Second, we have sought to generate performance conditions in which the imaginations of the audience are touched by failure. The space in which audiences attempt to make sense of and fill the representational complexity created by Because We Care creates an unsettling dissonance of the imagination – an internal dialectic – that short circuits any easy solutions or responses to the performance. Can we talk and write about this without even having those others in the room? In our imaginations, the other – the audience – is not circling around us; it includes them, even in their absence. It is Colin, Simon and I.
The essay is published as a chapter in Žižek and Performance, edited by Broderick Chow and Alex Mangold. It is available from palgrave.com.
Reference: Ellis, Simon, and Colin Poole. 2014. “Collaboration, Violence and Difference.” In Žižek and Performance, edited by Alex Mangold and Broderick Chow, London: Palgrave.
Because We Care
Image by Benedict Johnson
A Separation (2014)
A Separation is a new performance by Colin, Simon and I. It was first presented at Lilian Baylis Studio, London, on Thursday 27 March 2014, as part of Eva Recacha's Wild Card evening. Most recently it was performed as part of the Open House Festival at Dance House Lemesos in Limassol, Cyprus (22 November 2014), and at Festival Hate Neimeenster, Luxembourg (1 September 2016).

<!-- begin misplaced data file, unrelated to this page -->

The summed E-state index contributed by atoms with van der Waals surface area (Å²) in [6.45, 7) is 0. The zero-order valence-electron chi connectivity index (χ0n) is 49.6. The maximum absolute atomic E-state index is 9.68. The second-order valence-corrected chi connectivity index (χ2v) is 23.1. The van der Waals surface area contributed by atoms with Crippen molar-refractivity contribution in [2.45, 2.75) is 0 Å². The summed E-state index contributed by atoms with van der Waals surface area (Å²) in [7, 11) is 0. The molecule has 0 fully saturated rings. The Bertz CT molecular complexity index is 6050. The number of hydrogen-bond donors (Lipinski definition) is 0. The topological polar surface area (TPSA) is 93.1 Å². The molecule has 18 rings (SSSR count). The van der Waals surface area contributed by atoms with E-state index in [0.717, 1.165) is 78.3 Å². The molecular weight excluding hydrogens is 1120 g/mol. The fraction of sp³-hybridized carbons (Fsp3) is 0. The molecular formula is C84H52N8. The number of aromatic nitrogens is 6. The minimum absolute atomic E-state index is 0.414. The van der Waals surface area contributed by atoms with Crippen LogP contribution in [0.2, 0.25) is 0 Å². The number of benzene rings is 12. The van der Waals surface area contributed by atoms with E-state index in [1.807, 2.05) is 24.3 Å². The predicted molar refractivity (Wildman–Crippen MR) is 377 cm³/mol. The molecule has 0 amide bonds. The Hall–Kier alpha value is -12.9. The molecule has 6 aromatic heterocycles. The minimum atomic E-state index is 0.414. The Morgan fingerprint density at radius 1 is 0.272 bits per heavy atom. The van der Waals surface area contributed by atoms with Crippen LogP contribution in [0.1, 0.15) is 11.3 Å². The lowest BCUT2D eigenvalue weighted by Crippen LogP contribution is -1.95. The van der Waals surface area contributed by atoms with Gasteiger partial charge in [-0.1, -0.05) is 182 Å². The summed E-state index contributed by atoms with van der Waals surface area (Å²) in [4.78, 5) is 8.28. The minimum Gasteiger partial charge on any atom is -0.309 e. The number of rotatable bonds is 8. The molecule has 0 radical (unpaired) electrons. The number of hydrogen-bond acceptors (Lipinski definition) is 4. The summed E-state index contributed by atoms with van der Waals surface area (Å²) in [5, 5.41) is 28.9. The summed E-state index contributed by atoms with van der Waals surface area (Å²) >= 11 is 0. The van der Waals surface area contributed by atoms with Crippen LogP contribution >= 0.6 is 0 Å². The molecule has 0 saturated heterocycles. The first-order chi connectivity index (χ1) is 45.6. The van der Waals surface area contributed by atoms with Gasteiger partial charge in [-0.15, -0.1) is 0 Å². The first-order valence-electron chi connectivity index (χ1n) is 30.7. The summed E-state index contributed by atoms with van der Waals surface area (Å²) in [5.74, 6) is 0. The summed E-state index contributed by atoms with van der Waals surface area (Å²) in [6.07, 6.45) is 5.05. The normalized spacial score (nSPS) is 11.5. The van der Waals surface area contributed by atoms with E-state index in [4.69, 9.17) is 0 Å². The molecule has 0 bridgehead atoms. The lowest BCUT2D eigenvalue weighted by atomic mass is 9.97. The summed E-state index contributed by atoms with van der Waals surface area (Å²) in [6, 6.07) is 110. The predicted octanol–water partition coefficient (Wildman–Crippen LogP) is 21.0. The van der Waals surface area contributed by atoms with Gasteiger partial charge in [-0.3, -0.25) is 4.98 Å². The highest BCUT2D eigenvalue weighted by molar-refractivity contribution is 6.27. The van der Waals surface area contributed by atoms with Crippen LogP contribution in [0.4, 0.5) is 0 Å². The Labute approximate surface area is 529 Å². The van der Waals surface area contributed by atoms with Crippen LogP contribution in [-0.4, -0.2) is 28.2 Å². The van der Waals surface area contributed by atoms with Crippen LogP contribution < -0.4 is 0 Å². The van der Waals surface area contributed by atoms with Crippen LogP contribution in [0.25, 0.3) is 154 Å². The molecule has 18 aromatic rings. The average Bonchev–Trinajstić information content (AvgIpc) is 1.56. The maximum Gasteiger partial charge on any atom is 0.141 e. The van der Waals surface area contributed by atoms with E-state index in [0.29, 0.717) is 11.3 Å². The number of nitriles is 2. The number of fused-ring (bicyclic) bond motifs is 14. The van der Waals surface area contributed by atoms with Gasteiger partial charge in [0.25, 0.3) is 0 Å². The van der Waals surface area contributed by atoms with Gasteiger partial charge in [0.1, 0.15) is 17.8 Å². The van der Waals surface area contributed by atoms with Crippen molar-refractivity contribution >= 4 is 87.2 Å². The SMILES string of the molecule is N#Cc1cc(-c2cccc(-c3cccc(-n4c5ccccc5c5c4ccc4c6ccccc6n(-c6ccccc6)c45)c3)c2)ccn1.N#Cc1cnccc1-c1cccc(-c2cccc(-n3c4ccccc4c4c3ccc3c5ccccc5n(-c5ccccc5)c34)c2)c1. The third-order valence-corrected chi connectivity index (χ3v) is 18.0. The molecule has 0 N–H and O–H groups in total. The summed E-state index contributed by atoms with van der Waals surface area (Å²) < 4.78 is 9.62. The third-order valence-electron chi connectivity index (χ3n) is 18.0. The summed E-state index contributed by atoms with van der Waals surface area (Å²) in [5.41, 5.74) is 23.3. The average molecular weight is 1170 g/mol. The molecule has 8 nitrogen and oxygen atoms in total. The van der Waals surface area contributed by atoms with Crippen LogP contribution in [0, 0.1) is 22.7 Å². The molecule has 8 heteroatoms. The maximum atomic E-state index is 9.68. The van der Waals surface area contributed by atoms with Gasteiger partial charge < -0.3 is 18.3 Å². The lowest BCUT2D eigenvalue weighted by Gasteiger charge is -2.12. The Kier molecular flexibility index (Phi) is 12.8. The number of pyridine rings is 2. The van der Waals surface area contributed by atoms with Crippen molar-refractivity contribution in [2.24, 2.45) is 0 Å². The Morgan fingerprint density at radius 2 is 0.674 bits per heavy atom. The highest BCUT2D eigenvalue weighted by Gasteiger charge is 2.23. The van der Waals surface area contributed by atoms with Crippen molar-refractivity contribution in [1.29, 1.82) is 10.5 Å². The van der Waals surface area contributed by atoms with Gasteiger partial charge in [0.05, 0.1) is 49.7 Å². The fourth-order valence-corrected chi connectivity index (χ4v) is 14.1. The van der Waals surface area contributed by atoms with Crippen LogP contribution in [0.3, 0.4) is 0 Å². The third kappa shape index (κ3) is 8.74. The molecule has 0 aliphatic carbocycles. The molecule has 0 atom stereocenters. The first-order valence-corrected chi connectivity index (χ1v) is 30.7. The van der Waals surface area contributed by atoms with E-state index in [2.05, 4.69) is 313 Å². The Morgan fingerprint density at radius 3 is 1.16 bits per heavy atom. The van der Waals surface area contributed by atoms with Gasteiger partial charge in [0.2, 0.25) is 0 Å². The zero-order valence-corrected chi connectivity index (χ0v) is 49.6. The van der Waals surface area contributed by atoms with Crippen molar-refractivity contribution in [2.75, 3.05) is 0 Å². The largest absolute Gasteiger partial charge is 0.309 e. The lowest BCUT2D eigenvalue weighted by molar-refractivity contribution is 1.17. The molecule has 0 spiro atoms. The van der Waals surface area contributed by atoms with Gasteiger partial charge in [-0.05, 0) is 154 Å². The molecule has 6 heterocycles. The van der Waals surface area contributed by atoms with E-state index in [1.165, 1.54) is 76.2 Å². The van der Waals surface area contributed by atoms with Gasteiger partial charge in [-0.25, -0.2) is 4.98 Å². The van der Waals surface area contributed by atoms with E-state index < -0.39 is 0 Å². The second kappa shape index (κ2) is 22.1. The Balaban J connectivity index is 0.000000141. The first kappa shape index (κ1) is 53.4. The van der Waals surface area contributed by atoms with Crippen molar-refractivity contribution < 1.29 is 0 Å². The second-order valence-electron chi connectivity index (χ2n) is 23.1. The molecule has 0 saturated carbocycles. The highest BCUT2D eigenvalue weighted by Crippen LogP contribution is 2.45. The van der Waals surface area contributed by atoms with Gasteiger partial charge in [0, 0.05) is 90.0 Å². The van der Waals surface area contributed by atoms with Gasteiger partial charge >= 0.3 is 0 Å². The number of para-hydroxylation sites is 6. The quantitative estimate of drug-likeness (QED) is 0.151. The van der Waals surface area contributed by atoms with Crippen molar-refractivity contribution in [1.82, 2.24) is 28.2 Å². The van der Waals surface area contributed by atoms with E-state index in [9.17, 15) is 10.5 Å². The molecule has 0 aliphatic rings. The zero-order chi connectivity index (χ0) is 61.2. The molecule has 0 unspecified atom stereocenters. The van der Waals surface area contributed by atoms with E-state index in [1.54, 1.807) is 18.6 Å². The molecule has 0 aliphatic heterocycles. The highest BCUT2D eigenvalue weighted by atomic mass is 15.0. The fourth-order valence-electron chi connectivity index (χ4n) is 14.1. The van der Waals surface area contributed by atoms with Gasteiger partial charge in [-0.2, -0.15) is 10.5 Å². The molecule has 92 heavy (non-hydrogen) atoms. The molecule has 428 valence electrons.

Previously we've explored violence, care and the things that draw us together and unite us. In this project we focused on what separation might be in collaboration.
We had a first development of A Separation at Choreodrome at The Place in the summer of 2013. We then continued working on the project at Trinity Laban, Roehampton Dance, and around cafes in London.
Performance and choreography: Colin Poole and Simon Ellis Lighting design: Jackie Shemesh
A Separation has been selected to be a priority work for Aerowaves 2015.
A Separation (2:30 min edit)
Video and edit: Stacie Lee Bennett
Because We Care (2012)
Because We Care is a performance project by Colin, Simon and I. It is about ways of relating: between men, and between audiences and performers. Because We Care premièred at The Place, London on 8 June 2012, and most recently was presented at the Nightingale Theatre in Brighton (UK) on Saturday 25 January 2014.